Be a part of developing the Austin metro area’s next Community Workforce Plan!

We need your help to ensure the next iteration of the Austin Metro Area Community Workforce Plan effectively establishes a common agenda and framework for collaboration to coordinate the efforts of the region’s workforce development organizations and educational institutions.

Overview
Engagement Sessions
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FAQ
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Shape the future of Austin’s workforce

Community Workforce Plan at a Glance

VISION

A more demand-driven workforce system that:

  • effectively engages employers, CBOs, and educational institutions;
  • empowers residents to more efficiently match employers’ skills needs; and
  • successfully prepares economically disadvantaged residents for middle-skill jobs

GOAL

To make living in Austin more affordable by improving economically disadvantaged residents’ access to better economic opportunities


STRATEGIES

  1. Awareness & Enrollment
  2. Training
  3. Placement
  4. Advancement
Why Give Input?
The strength of a community depends on the people that live in it. With rapidly rising costs of living threatening affordability compounded by the economic impacts of the COVID-19 pandemic, many Austinites are being pushed out of the community they love. To strengthen the ongoing work to address this crisis, Austin-area workforce development community based organizations, training providers, and employers need your help in shaping the next iteration of the Community Workforce Plan to help individuals living in poverty find a path to financial stability.
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Sign up for a live feedback session!

We’re offering engagement sessions that will provide an overview for each of the four strategies included in the plan and collect feedback from the community to ensure the plan is inclusive and collaborative.

Wed, Aug 25, 2021 @ 3:00pm
Strategy 1: Awareness & Enrollment
Watch recording ↗

Thu, Sept 9, 2021 @ 1:00pm
Strategy 2: Training
Watch recording ↗

Wed, Sept 15, 2021 @ 6:00pm
Strategy 3: Placement
Watch recording ↗

Thu, Sept 23, 2021 @ 12:00pm
Strategy 4: Upskilling
Register Now ↗

Thu, Sept 30, 2021 @ 3:00pm
Strategy 1: Awareness & Enrollment
Register Now ↗

Tue, Oct 5, 2021 @ 6:00pm
Strategy 2: Training
Register Now ↗

Mon, Oct 11, 2021 @ 12:00pm
Strategy 3: Placement
Register Now ↗

Thu, Oct 19, 2021 @ 10:00am
Strategy 4: Upskilling
Register Now ↗

Can’t attend? Comment on our strategies below.

Give Your Input

Overview & Introduction

Give input: Learn more about the plan at a glance and foundational information with the ability to provide comments.

Coming soon!

Strategy #1

Awareness & Enrollment

Cultivate Interest in High-Demand Entry-Level and Middle-Skill Careers

KEY AUDIENCES:

  • High school students/parents in economically disadvantaged and high-diversity zip codes
  • Opportunity youth: 16 to 24-year olds who are not in school and not working
  • Economically disadvantaged workers: Supplemental Nutrition Assistance Program (SNAP) & community based organization clients
  • Veterans

OUTCOME: Students and workers are more aware of career opportunities and training options in key industry sectors and in high-demand entry-level and middle-skill jobs

People make career choices based on a complex set of factors, including the context in which they live, information from key influencers, personal aptitudes, and educational attainment.1 Often, career exploration primarily takes place through family and social networks where mentors or role models play influential roles in career choice. This approach, however, limits the careers considered to those that are known through this existing network. An important outcome of this approach is the over or under-representation of minority groups and genders in certain occupations or occupational groups. In addition, some sectors such as hospitality and retail are beginning to raise the hourly wages for their entry-level positions. Often, these positions do not require education beyond a high school diploma or equivalent. This makes it a challenge to guide people into middle-skill careers, which require postsecondary training before a person is eligible for employment.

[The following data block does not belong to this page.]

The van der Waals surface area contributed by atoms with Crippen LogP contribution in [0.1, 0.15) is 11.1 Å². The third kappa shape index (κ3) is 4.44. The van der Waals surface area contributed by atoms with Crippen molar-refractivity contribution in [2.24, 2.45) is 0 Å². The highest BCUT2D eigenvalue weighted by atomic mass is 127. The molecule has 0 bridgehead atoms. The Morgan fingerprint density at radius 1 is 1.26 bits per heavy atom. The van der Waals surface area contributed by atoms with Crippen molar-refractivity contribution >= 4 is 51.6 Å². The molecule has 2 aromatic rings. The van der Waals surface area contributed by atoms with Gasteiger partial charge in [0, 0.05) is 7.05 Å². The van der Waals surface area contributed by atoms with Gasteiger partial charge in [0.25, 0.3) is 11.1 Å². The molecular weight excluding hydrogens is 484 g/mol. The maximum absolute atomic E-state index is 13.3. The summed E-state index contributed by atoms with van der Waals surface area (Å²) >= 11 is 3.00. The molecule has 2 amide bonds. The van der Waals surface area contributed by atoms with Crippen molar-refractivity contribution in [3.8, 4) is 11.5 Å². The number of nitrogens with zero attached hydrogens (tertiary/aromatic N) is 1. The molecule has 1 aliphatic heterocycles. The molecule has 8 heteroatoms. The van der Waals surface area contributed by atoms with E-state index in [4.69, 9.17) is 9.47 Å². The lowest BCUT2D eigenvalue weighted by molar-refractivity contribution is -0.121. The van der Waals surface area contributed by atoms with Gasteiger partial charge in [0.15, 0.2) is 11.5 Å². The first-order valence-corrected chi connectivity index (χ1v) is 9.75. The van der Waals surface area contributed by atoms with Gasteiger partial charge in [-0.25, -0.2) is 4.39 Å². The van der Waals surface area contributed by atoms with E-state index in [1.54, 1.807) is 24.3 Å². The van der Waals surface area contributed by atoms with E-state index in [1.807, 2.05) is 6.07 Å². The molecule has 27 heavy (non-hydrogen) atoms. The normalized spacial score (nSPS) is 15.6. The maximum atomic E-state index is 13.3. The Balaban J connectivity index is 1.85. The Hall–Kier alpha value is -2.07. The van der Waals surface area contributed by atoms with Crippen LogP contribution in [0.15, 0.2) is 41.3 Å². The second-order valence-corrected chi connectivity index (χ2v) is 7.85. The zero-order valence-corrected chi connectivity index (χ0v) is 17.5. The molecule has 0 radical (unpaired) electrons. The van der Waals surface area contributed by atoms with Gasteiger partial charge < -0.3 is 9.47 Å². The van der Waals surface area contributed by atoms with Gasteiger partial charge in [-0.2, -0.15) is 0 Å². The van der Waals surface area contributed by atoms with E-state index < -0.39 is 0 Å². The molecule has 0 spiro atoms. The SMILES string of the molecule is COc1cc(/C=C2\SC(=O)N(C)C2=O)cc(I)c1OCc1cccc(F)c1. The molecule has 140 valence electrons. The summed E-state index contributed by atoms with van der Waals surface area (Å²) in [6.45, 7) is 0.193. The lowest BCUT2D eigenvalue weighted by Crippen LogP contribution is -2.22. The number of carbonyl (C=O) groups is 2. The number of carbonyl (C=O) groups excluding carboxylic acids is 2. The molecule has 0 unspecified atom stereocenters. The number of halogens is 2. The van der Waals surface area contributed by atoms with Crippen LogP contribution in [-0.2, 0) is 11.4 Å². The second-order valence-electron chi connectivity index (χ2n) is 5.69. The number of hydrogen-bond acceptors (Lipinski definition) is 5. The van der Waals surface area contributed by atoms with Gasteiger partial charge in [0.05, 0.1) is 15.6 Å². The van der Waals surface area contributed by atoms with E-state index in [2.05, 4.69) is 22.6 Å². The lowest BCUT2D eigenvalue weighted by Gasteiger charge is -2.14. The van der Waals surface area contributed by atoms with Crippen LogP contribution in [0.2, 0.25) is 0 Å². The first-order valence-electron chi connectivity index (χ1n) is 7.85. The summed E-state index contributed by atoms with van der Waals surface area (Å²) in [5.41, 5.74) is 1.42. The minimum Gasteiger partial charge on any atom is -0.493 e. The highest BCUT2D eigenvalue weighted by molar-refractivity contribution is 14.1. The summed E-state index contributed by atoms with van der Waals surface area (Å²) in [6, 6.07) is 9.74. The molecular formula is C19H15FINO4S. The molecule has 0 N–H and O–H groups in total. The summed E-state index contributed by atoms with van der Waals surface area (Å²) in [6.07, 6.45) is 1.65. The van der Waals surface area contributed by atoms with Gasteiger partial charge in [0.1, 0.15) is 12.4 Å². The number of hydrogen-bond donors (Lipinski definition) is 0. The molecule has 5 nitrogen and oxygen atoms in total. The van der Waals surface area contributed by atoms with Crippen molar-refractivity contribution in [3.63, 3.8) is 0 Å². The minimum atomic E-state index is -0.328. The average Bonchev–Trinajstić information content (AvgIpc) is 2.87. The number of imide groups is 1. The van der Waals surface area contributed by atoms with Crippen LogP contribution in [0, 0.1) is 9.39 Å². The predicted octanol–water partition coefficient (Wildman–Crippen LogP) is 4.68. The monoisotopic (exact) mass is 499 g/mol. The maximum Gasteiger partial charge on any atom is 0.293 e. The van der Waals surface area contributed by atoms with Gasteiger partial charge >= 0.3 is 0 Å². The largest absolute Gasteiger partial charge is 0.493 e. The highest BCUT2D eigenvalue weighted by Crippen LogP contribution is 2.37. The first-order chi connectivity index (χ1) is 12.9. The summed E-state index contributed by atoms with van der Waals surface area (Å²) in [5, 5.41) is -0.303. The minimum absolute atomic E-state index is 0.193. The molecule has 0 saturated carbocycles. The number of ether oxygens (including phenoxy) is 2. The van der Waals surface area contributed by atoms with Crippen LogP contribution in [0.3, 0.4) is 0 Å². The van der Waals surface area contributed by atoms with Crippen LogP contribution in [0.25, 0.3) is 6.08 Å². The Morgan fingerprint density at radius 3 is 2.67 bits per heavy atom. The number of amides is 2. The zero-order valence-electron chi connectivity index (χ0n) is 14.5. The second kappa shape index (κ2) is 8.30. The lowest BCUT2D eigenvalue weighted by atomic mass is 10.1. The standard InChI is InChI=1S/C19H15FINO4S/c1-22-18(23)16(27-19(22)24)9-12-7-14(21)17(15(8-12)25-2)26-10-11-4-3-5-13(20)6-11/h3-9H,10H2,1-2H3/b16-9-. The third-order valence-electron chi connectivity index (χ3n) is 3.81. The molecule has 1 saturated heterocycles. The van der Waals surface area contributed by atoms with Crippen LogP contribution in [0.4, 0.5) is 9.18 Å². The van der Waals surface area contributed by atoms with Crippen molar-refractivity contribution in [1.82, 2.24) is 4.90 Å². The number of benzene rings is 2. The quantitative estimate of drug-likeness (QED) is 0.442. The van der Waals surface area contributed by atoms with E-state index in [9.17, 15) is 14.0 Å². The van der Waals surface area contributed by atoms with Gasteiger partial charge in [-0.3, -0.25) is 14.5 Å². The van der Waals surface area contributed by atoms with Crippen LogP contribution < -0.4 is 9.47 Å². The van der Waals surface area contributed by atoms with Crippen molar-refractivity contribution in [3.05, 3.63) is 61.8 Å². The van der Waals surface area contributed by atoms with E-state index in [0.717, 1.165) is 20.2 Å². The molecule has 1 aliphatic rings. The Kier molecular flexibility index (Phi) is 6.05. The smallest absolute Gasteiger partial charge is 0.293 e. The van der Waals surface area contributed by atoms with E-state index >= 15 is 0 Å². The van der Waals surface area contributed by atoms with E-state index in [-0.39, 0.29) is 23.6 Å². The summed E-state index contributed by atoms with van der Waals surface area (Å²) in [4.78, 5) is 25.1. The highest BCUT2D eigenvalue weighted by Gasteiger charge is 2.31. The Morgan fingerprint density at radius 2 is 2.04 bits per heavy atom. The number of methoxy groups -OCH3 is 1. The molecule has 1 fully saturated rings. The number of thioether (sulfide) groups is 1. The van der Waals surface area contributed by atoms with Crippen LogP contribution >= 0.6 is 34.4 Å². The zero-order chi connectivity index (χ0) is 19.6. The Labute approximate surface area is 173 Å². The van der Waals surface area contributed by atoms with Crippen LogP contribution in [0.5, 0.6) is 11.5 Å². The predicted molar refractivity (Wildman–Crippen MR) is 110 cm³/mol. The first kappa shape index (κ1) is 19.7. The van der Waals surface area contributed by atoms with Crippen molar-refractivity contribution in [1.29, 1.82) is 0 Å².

In the face of tighter labor markets and growing skills gaps, the workforce development community must play a larger role in building awareness of a broader range of career opportunities through more formalized campaigns and career exploration activities that reach diverse audiences. This provides individuals with knowledge of a larger universe of career choices. Connecting these career exploration activities to labor market demand allows individuals to make more informed career choices. One of the most promising areas of growth, Technology, poses its own recruiting challenges, since there is a lack of awareness about the skills and certifications that jobseekers need to succeed in many Technology occupations.

Furthermore, building awareness of opportunities in high-demand careers is a necessary part of initiatives to strengthen talent pipelines that support employers’ critical hiring needs and provide better access to a more diverse set of candidates. Without interested individuals, training programs cannot produce enough graduates, and employers will not likely have enough candidates to fill open jobs.

A comprehensive approach to awareness building includes a range of activities that vary by scale, costs, and level of engagement. All of these activities are focused on the desired outcome for the strategy, which is getting more economically disadvantaged individuals interested in high-demand entry-level and middle-skill careers and training programs. The additional interest is intended to lead to more individuals enrolling in entry-level and middle-skill training programs. Well-targeted awareness campaigns share information on high-demand entry-level and middle-skill careers with larger audiences. Career exploration activities provide more focused and hands-on experiences to a smaller number of individuals. Career navigators are the highest touch and the most effective at building awareness. Since they work one on one with residents, the approach is both time intensive and costly.

A combination of all three of these activities, targeted toward and tailored for key audiences, will be required to ensure economically disadvantaged residents enroll in training programs.